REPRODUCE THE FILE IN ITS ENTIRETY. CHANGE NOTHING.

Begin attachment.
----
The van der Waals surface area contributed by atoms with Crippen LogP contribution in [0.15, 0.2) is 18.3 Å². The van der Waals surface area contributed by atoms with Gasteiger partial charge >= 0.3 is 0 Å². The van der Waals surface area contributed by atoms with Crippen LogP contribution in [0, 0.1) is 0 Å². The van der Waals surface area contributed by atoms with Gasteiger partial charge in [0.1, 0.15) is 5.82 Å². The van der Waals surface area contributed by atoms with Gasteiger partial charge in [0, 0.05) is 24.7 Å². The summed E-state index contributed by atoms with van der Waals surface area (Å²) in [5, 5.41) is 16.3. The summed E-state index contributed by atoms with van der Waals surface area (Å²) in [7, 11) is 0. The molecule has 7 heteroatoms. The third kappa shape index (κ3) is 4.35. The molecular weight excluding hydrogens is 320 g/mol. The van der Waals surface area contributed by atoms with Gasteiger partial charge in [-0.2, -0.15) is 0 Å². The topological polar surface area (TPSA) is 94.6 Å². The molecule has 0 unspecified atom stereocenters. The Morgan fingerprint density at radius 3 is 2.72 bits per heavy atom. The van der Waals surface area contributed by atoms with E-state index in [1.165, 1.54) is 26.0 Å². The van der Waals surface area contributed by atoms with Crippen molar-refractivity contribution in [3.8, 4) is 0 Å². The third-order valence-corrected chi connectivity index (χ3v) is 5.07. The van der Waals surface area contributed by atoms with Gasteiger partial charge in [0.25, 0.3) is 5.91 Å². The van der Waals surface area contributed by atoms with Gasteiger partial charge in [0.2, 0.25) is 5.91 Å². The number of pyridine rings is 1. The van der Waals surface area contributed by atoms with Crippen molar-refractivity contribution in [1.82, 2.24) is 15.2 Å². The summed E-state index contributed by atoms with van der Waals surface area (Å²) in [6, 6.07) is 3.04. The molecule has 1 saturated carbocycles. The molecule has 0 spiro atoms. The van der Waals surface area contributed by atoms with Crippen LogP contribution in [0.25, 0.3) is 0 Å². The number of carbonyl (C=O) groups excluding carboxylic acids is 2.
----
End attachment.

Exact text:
The van der Waals surface area contributed by atoms with Crippen LogP contribution in [0.15, 0.2) is 18.3 Å². The van der Waals surface area contributed by atoms with Gasteiger partial charge >= 0.3 is 0 Å². The van der Waals surface area contributed by atoms with Crippen LogP contribution in [0, 0.1) is 0 Å². The van der Waals surface area contributed by atoms with Gasteiger partial charge in [0.1, 0.15) is 5.82 Å². The van der Waals surface area contributed by atoms with Gasteiger partial charge in [0, 0.05) is 24.7 Å². The summed E-state index contributed by atoms with van der Waals surface area (Å²) in [5, 5.41) is 16.3. The summed E-state index contributed by atoms with van der Waals surface area (Å²) in [7, 11) is 0. The molecule has 7 heteroatoms. The third kappa shape index (κ3) is 4.35. The molecular weight excluding hydrogens is 320 g/mol. The van der Waals surface area contributed by atoms with Gasteiger partial charge in [-0.2, -0.15) is 0 Å². The topological polar surface area (TPSA) is 94.6 Å². The molecule has 0 unspecified atom stereocenters. The Morgan fingerprint density at radius 3 is 2.72 bits per heavy atom. The van der Waals surface area contributed by atoms with E-state index in [1.165, 1.54) is 26.0 Å². The van der Waals surface area contributed by atoms with Crippen molar-refractivity contribution in [3.8, 4) is 0 Å². The third-order valence-corrected chi connectivity index (χ3v) is 5.07. The van der Waals surface area contributed by atoms with Gasteiger partial charge in [0.25, 0.3) is 5.91 Å². The van der Waals surface area contributed by atoms with Gasteiger partial charge in [0.2, 0.25) is 5.91 Å². The number of pyridine rings is 1. The van der Waals surface area contributed by atoms with Crippen molar-refractivity contribution in [1.82, 2.24) is 15.2 Å². The summed E-state index contributed by atoms with van der Waals surface area (Å²) in [6, 6.07) is 3.04. The molecule has 1 saturated carbocycles. The molecule has 0 spiro atoms. The van der Waals surface area contributed by atoms with Crippen LogP contribution in [0.25, 0.3) is 0 Å². The number of carbonyl (C=O) groups excluding carboxylic acids is 2.